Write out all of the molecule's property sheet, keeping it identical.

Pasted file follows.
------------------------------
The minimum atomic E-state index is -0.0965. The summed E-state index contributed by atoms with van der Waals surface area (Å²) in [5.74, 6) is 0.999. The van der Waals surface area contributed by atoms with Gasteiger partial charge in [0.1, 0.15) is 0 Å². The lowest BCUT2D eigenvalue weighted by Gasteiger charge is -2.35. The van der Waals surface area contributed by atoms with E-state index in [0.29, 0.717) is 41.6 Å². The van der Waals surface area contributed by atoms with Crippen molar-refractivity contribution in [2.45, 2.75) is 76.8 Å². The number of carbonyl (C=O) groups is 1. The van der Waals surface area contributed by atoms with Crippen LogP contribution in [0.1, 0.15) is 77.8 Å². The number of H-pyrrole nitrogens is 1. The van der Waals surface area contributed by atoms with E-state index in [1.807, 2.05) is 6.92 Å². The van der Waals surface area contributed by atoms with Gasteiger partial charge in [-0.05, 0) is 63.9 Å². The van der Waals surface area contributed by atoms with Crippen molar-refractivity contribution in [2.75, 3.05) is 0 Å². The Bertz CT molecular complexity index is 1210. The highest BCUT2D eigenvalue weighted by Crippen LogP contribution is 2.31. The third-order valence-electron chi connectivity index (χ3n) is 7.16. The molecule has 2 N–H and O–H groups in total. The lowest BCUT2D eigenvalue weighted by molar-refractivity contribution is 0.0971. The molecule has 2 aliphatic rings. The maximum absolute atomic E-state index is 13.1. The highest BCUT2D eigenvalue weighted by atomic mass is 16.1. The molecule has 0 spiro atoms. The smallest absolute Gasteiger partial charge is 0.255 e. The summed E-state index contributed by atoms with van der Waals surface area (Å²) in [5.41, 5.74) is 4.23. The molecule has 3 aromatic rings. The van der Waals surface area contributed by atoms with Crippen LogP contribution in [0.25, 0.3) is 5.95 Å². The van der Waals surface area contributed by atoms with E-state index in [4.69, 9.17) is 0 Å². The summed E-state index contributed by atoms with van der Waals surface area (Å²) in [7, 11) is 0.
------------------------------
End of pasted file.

The minimum atomic E-state index is -0.0965. The summed E-state index contributed by atoms with van der Waals surface area (Å²) in [5.74, 6) is 0.999. The van der Waals surface area contributed by atoms with Gasteiger partial charge in [0.1, 0.15) is 0 Å². The lowest BCUT2D eigenvalue weighted by Gasteiger charge is -2.35. The van der Waals surface area contributed by atoms with E-state index in [0.29, 0.717) is 41.6 Å². The van der Waals surface area contributed by atoms with Crippen molar-refractivity contribution in [2.45, 2.75) is 76.8 Å². The number of carbonyl (C=O) groups is 1. The van der Waals surface area contributed by atoms with Crippen LogP contribution in [0.1, 0.15) is 77.8 Å². The number of H-pyrrole nitrogens is 1. The van der Waals surface area contributed by atoms with E-state index in [1.807, 2.05) is 6.92 Å². The van der Waals surface area contributed by atoms with Gasteiger partial charge in [-0.05, 0) is 63.9 Å². The van der Waals surface area contributed by atoms with Crippen molar-refractivity contribution in [2.75, 3.05) is 0 Å². The Bertz CT molecular complexity index is 1210. The highest BCUT2D eigenvalue weighted by Crippen LogP contribution is 2.31. The third-order valence-electron chi connectivity index (χ3n) is 7.16. The molecule has 2 N–H and O–H groups in total. The lowest BCUT2D eigenvalue weighted by molar-refractivity contribution is 0.0971. The molecule has 2 aliphatic rings. The maximum absolute atomic E-state index is 13.1. The highest BCUT2D eigenvalue weighted by atomic mass is 16.1. The molecule has 0 spiro atoms. The smallest absolute Gasteiger partial charge is 0.255 e. The summed E-state index contributed by atoms with van der Waals surface area (Å²) in [5.41, 5.74) is 4.23. The molecule has 3 aromatic rings. The van der Waals surface area contributed by atoms with Crippen LogP contribution in [0.25, 0.3) is 5.95 Å². The van der Waals surface area contributed by atoms with E-state index in [4.69, 9.17) is 0 Å². The summed E-state index contributed by atoms with van der Waals surface area (Å²) in [7, 11) is 0.